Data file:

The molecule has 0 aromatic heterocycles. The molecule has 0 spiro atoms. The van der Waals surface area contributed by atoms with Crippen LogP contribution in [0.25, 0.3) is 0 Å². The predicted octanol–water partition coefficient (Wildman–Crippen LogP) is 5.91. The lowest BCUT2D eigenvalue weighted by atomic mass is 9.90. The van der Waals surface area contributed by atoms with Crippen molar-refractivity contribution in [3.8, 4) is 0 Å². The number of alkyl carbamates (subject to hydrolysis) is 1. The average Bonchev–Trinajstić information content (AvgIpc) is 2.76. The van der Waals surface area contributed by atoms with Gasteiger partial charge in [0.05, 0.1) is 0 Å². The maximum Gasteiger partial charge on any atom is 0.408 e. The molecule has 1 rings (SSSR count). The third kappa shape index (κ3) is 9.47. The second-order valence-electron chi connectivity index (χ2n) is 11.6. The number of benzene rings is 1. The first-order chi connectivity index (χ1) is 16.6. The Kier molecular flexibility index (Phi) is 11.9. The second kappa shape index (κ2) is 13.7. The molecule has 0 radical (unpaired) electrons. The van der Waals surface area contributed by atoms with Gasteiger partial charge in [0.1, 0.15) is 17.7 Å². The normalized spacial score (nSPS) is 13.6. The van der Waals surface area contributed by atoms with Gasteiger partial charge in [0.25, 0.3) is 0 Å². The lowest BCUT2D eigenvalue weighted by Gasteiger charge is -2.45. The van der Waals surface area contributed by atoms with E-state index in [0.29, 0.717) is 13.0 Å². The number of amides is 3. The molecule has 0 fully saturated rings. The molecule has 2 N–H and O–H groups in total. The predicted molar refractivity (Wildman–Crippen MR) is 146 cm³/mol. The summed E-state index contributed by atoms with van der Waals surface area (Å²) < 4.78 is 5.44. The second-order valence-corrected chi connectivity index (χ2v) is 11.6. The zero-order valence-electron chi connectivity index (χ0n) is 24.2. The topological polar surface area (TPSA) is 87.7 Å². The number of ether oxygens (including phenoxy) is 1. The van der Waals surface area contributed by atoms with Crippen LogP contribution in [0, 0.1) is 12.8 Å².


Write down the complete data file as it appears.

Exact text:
The molecule has 0 aromatic heterocycles. The molecule has 0 spiro atoms. The van der Waals surface area contributed by atoms with Crippen LogP contribution in [0.25, 0.3) is 0 Å². The predicted octanol–water partition coefficient (Wildman–Crippen LogP) is 5.91. The lowest BCUT2D eigenvalue weighted by atomic mass is 9.90. The van der Waals surface area contributed by atoms with Crippen molar-refractivity contribution in [3.8, 4) is 0 Å². The number of alkyl carbamates (subject to hydrolysis) is 1. The average Bonchev–Trinajstić information content (AvgIpc) is 2.76. The van der Waals surface area contributed by atoms with Gasteiger partial charge in [0.05, 0.1) is 0 Å². The maximum Gasteiger partial charge on any atom is 0.408 e. The molecule has 1 rings (SSSR count). The third kappa shape index (κ3) is 9.47. The second-order valence-electron chi connectivity index (χ2n) is 11.6. The number of benzene rings is 1. The first-order chi connectivity index (χ1) is 16.6. The Kier molecular flexibility index (Phi) is 11.9. The second kappa shape index (κ2) is 13.7. The molecule has 0 radical (unpaired) electrons. The van der Waals surface area contributed by atoms with Gasteiger partial charge in [0.1, 0.15) is 17.7 Å². The normalized spacial score (nSPS) is 13.6. The van der Waals surface area contributed by atoms with Gasteiger partial charge in [0.25, 0.3) is 0 Å². The lowest BCUT2D eigenvalue weighted by Gasteiger charge is -2.45. The van der Waals surface area contributed by atoms with E-state index in [0.29, 0.717) is 13.0 Å². The number of amides is 3. The molecule has 0 fully saturated rings. The molecule has 2 N–H and O–H groups in total. The predicted molar refractivity (Wildman–Crippen MR) is 146 cm³/mol. The summed E-state index contributed by atoms with van der Waals surface area (Å²) < 4.78 is 5.44. The second-order valence-corrected chi connectivity index (χ2v) is 11.6. The zero-order valence-electron chi connectivity index (χ0n) is 24.2. The topological polar surface area (TPSA) is 87.7 Å². The number of ether oxygens (including phenoxy) is 1. The van der Waals surface area contributed by atoms with Crippen LogP contribution in [0, 0.1) is 12.8 Å².